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Germany/United Kingdom/France 1992
Directed by
Louis Malle
111 minutes
Rated R

2.5 stars


Although one of the points of Damage is that the central character, Dr. Stephen Fleming, is a typical upper-class repressed Englishman whose staidly proper life we are witnessing unravelling under the influence of an amour fou, he is such stuffed shirt and his finely furnished top-drawer milieu so cosseted that it’s not possible to feel much for his undoing in Malle’s prosaic, although typically stylish adaptation of the best-selling novel by Josephine Hart.

Jeremy Irons plays Fleming and Juliette Binoche plays, Anna, the femme fatale, who instigates his downfall. Although both actors are evidently professionals their carnal grapplings are more autistic than erotic, it taking a good while to work out whether they have been supposedly struck by some errant coup de foudre or if there is some back-story which explains their wild couplings. Turns out it’s the former but that it should require deciphering indicates how Malle’s film misses the mark.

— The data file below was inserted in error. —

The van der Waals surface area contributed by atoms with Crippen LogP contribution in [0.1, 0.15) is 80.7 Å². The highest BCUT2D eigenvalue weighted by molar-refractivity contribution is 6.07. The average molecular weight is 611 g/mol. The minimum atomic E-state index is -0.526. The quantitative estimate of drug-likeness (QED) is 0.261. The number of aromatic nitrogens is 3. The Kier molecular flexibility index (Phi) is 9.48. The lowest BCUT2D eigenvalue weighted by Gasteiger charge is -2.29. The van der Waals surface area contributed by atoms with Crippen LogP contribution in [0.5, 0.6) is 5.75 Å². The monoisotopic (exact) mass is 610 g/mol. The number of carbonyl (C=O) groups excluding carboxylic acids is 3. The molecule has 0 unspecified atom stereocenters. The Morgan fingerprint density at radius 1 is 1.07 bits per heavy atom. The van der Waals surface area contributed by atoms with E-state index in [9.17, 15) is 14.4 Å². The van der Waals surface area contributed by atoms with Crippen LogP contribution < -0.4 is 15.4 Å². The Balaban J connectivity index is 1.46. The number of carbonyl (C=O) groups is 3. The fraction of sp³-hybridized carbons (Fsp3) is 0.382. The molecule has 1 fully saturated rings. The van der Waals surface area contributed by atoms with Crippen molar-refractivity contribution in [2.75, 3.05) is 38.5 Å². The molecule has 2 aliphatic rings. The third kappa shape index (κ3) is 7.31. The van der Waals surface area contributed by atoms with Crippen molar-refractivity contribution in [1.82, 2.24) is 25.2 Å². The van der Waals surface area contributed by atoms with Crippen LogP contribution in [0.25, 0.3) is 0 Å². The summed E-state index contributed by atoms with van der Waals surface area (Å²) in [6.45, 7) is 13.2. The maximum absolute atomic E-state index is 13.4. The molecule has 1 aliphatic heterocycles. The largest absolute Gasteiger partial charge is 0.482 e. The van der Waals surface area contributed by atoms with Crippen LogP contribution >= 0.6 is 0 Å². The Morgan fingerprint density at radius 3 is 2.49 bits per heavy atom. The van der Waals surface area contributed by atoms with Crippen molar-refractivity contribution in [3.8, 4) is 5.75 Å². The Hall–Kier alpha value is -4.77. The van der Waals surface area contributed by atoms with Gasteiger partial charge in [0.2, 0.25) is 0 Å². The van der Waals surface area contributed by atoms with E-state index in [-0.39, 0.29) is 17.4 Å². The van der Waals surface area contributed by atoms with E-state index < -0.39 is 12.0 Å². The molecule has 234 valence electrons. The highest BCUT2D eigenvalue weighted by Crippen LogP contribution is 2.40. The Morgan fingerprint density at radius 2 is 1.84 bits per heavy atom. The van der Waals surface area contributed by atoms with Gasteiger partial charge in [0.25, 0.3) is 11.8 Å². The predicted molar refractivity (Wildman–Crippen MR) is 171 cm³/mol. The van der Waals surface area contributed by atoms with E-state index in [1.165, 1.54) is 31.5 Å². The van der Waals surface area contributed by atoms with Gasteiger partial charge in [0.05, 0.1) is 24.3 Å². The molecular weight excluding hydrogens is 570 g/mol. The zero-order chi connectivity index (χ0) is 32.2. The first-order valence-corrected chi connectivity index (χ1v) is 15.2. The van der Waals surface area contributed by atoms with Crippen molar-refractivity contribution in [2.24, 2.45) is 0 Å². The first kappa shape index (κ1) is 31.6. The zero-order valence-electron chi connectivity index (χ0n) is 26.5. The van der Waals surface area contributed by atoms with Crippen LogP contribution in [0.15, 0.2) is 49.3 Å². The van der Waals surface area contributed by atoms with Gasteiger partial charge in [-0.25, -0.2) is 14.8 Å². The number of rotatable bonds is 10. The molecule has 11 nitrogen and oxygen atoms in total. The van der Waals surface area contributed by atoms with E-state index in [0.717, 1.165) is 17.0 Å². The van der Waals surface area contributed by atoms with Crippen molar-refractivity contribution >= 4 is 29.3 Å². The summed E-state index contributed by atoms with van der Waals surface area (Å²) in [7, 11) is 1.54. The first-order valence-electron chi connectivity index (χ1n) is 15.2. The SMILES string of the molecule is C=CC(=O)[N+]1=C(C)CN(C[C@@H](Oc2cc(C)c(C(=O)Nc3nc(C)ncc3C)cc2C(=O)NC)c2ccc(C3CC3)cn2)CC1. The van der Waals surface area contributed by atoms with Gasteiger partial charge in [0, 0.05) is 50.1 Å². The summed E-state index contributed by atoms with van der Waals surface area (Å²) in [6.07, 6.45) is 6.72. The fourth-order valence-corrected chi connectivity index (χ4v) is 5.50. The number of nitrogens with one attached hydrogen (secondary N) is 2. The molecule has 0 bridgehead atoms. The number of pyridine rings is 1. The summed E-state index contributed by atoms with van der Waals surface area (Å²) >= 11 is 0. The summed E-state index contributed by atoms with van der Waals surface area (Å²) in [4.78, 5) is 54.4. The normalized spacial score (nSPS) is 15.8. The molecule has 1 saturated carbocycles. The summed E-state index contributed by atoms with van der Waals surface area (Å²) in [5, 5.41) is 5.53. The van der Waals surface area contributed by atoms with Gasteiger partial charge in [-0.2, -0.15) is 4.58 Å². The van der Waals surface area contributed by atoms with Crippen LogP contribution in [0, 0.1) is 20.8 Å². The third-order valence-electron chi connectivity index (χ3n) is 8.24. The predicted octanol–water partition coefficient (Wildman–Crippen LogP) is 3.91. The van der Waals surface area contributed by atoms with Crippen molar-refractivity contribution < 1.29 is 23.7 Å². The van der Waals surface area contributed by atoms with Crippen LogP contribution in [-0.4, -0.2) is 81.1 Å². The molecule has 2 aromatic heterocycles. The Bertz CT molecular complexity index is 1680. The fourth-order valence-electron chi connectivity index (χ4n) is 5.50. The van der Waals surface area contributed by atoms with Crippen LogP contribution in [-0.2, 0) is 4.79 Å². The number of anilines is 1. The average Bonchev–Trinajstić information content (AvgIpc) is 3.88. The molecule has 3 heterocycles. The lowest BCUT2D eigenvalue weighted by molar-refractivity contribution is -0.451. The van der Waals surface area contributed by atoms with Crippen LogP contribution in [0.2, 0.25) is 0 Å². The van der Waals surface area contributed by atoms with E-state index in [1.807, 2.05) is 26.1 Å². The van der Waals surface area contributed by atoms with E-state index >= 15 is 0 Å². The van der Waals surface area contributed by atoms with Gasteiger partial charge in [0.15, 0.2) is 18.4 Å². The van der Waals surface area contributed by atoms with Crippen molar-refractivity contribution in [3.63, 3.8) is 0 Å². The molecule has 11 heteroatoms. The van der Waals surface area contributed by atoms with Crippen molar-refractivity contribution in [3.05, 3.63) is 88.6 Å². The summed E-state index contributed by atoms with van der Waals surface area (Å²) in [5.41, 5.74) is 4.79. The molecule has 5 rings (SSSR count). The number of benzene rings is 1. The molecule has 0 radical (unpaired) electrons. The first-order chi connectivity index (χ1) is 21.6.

Whilst Irons does quite a good job as the obsessed male, Binoche on the other hand, although attractive, hardly radiates the kind of allure that sends men to their graves and what inspires her fixation with Irons' to-the-manor-born toff is far from clear (apparently in the novel this is made clear by a psychiatrist, a character who did not make it into the David Hare-scripted film). Damage, like its characters, suffers from an excess of good manners, the typical French taste for top drawer settings and expensive couture not serving to distract from the absence of real passion.




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